MR imaging in an experimental model of brain tumor immunotherapy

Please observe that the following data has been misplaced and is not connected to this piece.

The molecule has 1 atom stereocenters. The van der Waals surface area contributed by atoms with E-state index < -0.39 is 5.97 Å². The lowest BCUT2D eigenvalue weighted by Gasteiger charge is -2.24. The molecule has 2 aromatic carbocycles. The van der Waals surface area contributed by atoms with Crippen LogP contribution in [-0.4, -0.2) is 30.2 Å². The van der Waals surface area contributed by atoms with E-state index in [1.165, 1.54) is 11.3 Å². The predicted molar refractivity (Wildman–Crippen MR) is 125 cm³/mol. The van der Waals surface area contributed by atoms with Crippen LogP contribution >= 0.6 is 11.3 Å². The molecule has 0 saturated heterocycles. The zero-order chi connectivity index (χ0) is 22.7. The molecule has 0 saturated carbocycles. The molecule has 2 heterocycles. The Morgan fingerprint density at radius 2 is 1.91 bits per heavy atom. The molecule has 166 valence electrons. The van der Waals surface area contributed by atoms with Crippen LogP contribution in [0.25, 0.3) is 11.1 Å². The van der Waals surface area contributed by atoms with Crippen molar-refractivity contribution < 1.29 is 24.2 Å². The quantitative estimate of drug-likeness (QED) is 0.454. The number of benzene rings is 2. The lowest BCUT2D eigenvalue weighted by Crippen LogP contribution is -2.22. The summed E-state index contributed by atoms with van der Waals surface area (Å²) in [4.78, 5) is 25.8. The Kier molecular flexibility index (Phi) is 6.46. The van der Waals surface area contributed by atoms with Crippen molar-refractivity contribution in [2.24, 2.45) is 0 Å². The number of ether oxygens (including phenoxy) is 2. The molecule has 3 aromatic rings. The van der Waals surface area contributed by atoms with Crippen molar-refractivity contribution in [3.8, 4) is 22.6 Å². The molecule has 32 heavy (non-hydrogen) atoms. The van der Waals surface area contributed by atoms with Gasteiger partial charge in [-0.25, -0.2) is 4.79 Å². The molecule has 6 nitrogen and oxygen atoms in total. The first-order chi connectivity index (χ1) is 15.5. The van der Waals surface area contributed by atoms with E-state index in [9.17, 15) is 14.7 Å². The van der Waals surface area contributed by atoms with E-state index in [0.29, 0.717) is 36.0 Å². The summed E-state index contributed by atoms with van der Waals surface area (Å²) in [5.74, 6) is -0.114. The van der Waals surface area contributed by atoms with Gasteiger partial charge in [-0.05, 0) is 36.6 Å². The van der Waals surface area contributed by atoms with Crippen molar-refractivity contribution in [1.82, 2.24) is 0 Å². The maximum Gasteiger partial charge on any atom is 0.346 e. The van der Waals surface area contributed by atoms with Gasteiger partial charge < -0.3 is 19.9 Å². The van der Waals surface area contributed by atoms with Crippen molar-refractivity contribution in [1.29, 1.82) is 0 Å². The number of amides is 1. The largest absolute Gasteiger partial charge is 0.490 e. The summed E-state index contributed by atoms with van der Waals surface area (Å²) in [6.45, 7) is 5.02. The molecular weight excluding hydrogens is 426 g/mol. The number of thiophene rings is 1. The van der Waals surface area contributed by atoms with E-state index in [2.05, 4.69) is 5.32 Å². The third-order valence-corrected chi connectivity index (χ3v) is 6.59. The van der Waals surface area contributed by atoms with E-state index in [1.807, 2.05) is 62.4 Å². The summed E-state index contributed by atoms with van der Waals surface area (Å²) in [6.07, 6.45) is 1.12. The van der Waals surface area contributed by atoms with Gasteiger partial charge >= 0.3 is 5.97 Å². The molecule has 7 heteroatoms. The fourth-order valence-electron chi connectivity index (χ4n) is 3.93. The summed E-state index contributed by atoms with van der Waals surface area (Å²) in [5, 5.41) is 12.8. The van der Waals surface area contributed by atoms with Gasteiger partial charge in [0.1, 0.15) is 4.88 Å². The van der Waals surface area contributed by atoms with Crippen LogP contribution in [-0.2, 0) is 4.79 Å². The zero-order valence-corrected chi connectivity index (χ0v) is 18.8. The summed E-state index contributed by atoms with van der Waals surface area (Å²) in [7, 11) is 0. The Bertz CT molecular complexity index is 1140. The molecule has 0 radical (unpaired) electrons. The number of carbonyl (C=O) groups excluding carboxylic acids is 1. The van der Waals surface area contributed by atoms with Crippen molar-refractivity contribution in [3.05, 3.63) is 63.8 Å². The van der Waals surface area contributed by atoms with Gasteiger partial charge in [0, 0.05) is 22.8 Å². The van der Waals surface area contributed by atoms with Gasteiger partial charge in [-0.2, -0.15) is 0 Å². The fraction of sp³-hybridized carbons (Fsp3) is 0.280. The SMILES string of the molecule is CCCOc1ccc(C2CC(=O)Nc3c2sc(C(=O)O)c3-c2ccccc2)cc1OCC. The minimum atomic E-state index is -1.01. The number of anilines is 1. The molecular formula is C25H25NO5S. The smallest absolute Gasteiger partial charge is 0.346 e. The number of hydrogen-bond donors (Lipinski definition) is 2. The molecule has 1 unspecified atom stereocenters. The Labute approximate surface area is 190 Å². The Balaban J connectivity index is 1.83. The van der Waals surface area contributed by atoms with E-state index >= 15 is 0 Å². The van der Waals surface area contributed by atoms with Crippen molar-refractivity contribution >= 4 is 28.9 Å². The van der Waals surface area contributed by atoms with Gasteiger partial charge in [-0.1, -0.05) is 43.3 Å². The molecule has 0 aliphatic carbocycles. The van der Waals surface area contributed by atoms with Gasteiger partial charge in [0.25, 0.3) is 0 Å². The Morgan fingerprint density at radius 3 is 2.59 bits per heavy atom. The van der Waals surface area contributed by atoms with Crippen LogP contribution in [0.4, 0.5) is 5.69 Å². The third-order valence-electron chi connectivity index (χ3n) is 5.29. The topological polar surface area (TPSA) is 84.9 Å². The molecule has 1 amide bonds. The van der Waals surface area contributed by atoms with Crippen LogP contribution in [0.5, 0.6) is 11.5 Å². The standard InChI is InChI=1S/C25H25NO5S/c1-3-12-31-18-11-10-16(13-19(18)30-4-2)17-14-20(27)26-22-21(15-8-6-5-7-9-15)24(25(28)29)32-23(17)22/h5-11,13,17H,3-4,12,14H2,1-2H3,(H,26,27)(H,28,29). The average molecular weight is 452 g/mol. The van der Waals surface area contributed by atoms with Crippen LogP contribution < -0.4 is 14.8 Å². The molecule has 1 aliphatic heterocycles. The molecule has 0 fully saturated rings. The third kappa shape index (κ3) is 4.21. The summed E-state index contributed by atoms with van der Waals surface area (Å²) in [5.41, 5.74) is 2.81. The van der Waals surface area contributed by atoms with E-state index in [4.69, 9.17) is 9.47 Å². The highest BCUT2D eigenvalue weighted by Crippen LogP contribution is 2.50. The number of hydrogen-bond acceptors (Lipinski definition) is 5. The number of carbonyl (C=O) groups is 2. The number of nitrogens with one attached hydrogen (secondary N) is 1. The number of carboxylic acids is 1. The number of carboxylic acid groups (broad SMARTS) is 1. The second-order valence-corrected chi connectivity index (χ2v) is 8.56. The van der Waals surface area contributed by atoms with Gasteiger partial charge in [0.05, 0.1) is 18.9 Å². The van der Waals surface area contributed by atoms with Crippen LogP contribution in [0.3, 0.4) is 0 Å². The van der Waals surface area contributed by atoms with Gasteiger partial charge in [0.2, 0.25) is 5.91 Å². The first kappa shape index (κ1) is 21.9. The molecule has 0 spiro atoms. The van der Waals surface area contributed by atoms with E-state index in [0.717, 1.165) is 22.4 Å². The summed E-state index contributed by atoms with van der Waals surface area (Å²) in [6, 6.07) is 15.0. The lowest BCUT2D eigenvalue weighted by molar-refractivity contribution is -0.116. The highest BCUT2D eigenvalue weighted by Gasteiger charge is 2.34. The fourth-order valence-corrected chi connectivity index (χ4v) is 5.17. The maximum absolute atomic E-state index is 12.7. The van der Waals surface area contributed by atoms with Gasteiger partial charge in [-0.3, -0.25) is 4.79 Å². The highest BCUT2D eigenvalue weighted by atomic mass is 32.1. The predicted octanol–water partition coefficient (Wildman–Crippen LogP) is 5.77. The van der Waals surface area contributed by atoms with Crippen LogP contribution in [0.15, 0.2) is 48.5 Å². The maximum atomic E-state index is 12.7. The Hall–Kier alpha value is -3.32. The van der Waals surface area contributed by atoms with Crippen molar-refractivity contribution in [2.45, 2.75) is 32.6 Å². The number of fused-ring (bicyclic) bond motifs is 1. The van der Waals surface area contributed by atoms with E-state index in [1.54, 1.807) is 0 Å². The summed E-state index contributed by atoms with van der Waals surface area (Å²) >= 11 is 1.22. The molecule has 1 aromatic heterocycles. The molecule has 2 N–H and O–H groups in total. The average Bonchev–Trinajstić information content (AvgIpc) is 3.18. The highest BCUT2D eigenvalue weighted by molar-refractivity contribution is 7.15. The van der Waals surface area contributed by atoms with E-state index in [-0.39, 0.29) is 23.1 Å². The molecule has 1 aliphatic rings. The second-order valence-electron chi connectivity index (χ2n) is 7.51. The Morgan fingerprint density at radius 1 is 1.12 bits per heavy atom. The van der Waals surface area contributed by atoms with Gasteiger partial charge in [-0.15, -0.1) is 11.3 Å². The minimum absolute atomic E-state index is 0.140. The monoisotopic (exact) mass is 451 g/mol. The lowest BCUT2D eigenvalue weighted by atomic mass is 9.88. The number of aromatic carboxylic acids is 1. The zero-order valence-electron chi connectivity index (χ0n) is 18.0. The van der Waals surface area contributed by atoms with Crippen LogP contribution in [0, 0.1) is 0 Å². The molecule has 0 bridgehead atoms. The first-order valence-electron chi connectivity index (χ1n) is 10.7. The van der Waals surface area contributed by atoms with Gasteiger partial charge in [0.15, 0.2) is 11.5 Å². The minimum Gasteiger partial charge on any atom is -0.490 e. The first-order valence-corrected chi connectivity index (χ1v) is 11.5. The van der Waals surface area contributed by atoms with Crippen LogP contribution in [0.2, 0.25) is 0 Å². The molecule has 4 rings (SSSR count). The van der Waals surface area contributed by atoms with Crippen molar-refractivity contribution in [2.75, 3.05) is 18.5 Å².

A murine model of implanted CNS neoplasia was used to study a new form of brain tumor immunotherapy with intralesional Corynebacterium parvum (C. parvum). Assessment of treatment protocols has been limited by the inability to assess, noninvasively, tumor burden and/or the inflammatory reaction induced in the murine brain by treatment with C. parvum. This study demonstrates that contrast-enhanced MR imaging can monitor in vivo tumor burden and the immune response to intracerebral C. parvum. KHT murine sarcoma was stereotaxically implanted into the right frontal lobe of C3H/HeN mice at doses of 10,000 and 50,000 tumor cells. The KHT sarcoma is 100% fatal in untreated mice. Therapy consisted of an intraperitoneal injection of 350 micrograms of killed C. parvum 1 day after tumor implantation followed by 70 micrograms of C. parvum stereotaxically injected into the tumor 5 days after implantation. MR imaging was performed on mice injected with saline only, C parvum only, tumor only, and tumor treated with C. parvum. C. parvum alone elicited an intense transitory mononuclear cell inflammatory reaction in the meninges, ependyma, and to a variable degree at the injection site. The inflammatory response reached a peak 2 weeks after intracerebral injection. Contrast-enhanced MR imaging was able to detect the presence and severity of C. parvum-induced inflammation, which decreased 3 weeks after intracerebral injection. The transitory nature of this type of inflammation should allow its differentiation from tumor in subjects undergoing serial scanning following intracerebral injection of C. parvum as a form of brain tumor immunotherapy.
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